Their Descendants...Their Stories...Their Achievements

Lifting the Mists of History on Their Way of Life

By: Ethelene Dyer Jones

Tuesday, June 15, 2010

Pinnacles of the Past: The Railroad went to Blue Ridge, not Blairsville Blue Ridge, Mecca of the Mountains

The railroad, when it came to the mountains, went to Blue Ridge, Georgia and not to Blairsville, to the disappointment of many in the 1880s. Folks from Blairsville had to go to Blue Ridge to the train station, or to Culberson, NC, when the tracks extended on to there, or to Murphy, NC to catch a train or to ship their farm goods.

Blue Ridge, Georgia was incorporated by an Act of the Georgia Legislature on October 24, 1887.

But the history of Blue Ridge, named after the azure peaks, part of the Southern Appalachian Range that surround the town, had a much earlier beginning than that October day in 1887.

Cherokee Indians had a village and stronghold at the site of the future town. They cleared fields for cultivation and grew maize and other crops. One of the five "civilized tribes" of Native Americans, the Cherokee were advanced in agriculture, a written language and governmental practices.

The first post office in Blue Ridge was established before the Indians were forced west on the Trail of Tears. Seventeen years before Fannin County was formed by an Act of the Georgia Legislature and the bill signed by Governor Herschel Johnson on January 21, 1854, William L. Buchanan was appointed first postmaster of the Blue Ridge station on March 30, 1837. It is likely that Mr. Buchanan was also an Indian agent, dealing in land transactions with the Indians as white settlers moved into the area prior to the Indian removal. Tuckahoe Post Office, which later became Tacoah and then Morganton, was established fifteen days before the one at Blue Ridge, on March 15, 1837, with Benjamin Chastain as first postmaster and Indian agent.

The founder and "father" of Blue Ridge was Michael McKinney whose father, James Isaac McKinney, had settled at Chestnut Gap to the west of Blue Ridge in 1853. There the McKinney family established a mill, a store, a stagecoach stop on the old Ducktown to Ellijay Road, and various other enterprises. Because of serious damage to the McKinney store and mill during the Civil War, the McKinneys returned to their former home in Tennessee at Horseshoe Bend in Roane County. Michael McKinney joined the Confederacy and served in the Civil War, earning the rank of Colonel. He was known as Col. Mike McKinney upon his family's return to Chestnut Gap after the war and until his death in 1925.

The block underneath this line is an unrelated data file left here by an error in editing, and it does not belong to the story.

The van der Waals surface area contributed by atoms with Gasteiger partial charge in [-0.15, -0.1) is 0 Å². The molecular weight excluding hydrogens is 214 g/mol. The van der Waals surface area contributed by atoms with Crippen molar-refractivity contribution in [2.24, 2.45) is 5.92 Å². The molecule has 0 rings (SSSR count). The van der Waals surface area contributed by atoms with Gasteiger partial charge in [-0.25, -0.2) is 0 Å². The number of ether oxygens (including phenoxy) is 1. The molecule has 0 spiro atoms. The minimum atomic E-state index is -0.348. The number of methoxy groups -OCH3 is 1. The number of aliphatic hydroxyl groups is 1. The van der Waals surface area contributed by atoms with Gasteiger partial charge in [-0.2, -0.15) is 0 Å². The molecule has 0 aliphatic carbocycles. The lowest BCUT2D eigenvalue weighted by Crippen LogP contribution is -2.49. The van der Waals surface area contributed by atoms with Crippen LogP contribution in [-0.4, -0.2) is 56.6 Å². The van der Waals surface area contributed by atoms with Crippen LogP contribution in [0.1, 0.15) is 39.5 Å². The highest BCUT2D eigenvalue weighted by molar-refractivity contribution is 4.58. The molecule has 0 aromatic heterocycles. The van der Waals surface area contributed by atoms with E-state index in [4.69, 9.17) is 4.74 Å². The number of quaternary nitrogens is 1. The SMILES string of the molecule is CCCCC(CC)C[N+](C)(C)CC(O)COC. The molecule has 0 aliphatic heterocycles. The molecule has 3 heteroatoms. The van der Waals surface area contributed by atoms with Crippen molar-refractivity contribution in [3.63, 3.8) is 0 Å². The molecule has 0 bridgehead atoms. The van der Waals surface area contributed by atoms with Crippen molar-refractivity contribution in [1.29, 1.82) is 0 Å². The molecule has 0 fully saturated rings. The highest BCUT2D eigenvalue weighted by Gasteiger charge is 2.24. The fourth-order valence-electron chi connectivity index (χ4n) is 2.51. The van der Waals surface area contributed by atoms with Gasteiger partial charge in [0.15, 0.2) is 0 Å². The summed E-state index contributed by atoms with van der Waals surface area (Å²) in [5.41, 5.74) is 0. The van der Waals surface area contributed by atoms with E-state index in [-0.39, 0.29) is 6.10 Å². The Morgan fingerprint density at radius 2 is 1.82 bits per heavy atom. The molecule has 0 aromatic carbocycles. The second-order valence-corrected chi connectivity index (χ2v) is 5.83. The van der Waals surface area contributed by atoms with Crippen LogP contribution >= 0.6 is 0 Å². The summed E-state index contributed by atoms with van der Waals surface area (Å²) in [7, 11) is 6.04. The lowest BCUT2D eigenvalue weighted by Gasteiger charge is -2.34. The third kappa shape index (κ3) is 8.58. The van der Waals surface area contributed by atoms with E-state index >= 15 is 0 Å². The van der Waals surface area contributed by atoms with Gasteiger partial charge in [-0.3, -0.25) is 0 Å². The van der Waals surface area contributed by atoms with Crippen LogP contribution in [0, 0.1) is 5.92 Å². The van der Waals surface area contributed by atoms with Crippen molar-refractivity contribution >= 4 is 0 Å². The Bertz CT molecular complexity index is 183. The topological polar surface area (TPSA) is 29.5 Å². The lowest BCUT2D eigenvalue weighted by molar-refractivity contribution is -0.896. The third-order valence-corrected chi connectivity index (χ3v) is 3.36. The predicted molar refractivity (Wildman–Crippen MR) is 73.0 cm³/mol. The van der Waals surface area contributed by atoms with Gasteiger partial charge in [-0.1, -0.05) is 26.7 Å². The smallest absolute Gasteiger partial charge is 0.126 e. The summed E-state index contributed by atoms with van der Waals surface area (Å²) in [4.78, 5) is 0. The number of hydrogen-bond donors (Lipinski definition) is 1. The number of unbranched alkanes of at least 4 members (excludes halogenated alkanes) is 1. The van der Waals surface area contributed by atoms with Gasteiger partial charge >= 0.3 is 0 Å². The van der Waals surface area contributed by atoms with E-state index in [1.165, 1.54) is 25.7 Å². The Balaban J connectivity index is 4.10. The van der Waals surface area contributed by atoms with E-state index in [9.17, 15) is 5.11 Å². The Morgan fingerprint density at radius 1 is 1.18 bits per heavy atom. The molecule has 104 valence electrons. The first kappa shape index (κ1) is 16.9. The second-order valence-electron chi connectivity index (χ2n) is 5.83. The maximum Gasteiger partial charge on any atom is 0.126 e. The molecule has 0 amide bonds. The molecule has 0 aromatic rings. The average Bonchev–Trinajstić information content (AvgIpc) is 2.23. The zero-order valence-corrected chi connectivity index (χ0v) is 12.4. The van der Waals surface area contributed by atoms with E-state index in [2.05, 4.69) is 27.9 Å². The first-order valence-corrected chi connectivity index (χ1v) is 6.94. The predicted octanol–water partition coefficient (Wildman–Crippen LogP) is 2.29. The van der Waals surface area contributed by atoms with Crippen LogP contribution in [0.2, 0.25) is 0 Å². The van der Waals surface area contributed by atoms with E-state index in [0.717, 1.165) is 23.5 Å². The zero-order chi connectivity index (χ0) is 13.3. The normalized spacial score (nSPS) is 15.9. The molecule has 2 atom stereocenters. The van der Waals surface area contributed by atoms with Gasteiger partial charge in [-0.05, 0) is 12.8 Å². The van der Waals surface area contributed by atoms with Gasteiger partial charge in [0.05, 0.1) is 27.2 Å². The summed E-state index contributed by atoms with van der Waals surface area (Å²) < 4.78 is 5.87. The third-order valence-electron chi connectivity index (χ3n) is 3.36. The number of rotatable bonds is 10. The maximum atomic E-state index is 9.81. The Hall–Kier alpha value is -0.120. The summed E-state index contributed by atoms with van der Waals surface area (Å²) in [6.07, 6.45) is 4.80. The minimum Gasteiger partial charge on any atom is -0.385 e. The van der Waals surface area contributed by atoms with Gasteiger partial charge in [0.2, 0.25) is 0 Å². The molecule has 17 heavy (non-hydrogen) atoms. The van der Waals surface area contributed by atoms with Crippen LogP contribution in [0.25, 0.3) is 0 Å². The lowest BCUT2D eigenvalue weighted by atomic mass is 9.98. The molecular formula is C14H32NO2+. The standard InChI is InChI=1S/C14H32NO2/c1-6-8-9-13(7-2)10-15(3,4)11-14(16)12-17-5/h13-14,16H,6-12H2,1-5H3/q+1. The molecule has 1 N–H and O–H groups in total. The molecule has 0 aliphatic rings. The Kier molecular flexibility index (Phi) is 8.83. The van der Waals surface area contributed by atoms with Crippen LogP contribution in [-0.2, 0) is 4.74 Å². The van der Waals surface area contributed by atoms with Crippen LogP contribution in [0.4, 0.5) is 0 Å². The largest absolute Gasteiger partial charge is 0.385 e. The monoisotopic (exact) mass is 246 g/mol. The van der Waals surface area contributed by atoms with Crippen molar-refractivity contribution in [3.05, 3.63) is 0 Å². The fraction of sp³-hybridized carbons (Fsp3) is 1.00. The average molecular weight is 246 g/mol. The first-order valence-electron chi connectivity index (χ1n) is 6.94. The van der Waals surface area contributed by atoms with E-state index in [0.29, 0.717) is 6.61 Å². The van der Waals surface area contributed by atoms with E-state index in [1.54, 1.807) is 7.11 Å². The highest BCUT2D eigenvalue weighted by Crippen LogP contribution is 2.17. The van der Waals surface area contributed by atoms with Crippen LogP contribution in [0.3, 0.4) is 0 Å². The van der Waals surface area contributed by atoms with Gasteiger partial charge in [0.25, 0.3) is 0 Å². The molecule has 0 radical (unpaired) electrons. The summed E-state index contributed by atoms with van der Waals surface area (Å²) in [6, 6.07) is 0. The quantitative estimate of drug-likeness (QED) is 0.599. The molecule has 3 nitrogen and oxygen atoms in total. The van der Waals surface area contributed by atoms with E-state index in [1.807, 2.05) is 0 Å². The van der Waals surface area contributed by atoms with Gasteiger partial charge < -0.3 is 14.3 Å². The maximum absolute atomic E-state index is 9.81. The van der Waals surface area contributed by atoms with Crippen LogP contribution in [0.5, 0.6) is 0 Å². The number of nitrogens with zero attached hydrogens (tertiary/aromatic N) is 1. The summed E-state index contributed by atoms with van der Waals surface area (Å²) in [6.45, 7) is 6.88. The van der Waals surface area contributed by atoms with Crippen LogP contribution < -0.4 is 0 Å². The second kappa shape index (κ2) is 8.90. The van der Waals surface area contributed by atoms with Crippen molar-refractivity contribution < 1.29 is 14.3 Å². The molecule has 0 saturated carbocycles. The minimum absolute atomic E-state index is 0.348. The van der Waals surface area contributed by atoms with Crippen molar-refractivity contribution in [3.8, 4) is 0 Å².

In 1886, Colonel Michael McKinney sold out his Chestnut Gap holdings to his eldest son, Robert McKinney, and he and his wife, Hepsey Adeline McClure, and their younger children moved to what would become the town of Blue Ridge. There Michael McKinney established the first business, with a general merchandise store, a sawmill with sale of lumber and building materials, and a real estate business. The McKinney residence was the first built in the newly formed town of Blue Ridge.

Land for the town of Blue Ridge had belonged to an early settler, John Green, a farmer who raised corn and other crops on the location where the Fannin County Courthouse now stands. Mr. Green's son, Elisha, donated land to establish the town of Blue Ridge and worked with Mr. McKinney to survery and plat the town.